At long last, after five months and eight days of wrestling with this story, the first draft of Princesses In Space II: Spacenado (not the actual title) is finished. And what a struggle this one was, at times. Wow, this was a tough book to do. I'm looking forward to editing, but I really need a bit of distance from this universe for a while, so the plan is to set it aside for my customary period of about three months. Unfortunately, that would put me into editing in November, which is NaNoWriMo, so instead I will not start editing until December 1.
I figure it should take me no more than two months, max, to go through the book, mark up the manuscript, and make the changes I decree necessary on the first time through, so my next goal is to have the manuscript into the hands of beta readers no later than Super Bowl Sunday, which is...the first Sunday in February. (I'm not looking it up right now.) What happens next? Well, obviously...another book! I think I'm going to take a whack at a notion I've had for a supernatural thriller for quite some time, and then, after that, give another shot at Lighthouse Boy (not the actual title), the fantasy epic I started but stalled on because I hadn't given sufficient thought to the backstory. The thriller's not-actual-title? I haven't decided yet, but I will.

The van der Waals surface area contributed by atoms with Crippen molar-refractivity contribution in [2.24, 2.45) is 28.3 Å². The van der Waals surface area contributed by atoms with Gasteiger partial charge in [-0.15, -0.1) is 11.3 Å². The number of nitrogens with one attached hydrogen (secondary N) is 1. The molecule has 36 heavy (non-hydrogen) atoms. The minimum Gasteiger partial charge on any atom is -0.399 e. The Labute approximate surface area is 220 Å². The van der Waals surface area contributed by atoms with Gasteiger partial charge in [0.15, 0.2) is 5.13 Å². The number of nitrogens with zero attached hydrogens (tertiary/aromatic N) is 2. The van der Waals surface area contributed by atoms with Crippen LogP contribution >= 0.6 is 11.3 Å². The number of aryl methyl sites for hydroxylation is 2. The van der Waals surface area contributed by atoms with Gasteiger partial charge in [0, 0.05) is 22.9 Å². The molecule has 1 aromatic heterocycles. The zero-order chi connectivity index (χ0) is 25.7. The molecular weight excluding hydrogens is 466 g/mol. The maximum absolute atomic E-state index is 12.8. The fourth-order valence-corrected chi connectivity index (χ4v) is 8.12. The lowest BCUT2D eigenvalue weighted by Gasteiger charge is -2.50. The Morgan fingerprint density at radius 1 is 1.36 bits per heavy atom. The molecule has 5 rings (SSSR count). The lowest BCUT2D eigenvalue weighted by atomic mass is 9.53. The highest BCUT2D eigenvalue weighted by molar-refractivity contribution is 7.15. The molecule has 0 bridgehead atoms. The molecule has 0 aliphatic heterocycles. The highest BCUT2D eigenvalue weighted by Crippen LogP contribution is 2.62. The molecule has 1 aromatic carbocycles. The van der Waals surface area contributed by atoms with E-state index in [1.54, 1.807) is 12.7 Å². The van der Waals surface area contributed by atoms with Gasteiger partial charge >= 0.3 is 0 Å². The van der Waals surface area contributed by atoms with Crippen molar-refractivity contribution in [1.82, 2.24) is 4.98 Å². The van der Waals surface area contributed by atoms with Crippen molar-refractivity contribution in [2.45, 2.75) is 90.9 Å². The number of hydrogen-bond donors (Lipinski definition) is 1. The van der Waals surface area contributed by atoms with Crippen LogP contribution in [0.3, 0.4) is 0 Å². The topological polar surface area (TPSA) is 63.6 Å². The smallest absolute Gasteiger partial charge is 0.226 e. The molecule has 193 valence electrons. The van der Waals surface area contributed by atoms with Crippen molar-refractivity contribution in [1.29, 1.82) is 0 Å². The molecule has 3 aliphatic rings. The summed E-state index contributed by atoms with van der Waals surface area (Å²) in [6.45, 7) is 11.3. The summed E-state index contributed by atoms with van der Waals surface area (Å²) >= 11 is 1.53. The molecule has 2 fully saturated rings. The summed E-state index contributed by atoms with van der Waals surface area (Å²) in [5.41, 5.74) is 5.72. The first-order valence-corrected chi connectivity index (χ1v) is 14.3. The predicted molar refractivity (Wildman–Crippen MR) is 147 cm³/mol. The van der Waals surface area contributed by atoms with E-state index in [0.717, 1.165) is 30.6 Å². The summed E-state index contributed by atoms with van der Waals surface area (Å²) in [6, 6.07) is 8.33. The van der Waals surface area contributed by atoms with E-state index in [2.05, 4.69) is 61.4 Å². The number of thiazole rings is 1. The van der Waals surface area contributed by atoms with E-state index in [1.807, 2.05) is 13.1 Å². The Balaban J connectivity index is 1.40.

Why start something so soon? Well, here's Stephen King, describing the output regimen of Anthony Trollope:
At the other end of the spectrum, there are writers like Anthony Trollope. He wrote humongous novels (Can You Forgive Her? is a fair enough example; for modern audiences it might be retitled, Can You Possibly Finish It?), and he pumped them out with amazing regularity. His day job was as a clerk in the British Postal Department (the red public mailboxes all over Britain were Anthony Trollope's invention); he wrote for two and a half hours each morning before leaving for work. The schedule was ironclad. If he was in mid-sentence when the two and a half hours expired, he left that sentence unfinished until the next morning. And if he happened to finish one of his six-hundred-page heavyweights with fifteen minutes of the session remaining, he wrote The End, set the manuscript aside, and began work on the next book.
Now, I'm not gonna start writing the next thing immediately, as in, right now, but I may well start later today. Why not? What else am I gonna be doing with my time? There are stories to be told, man! Zap! Pow!!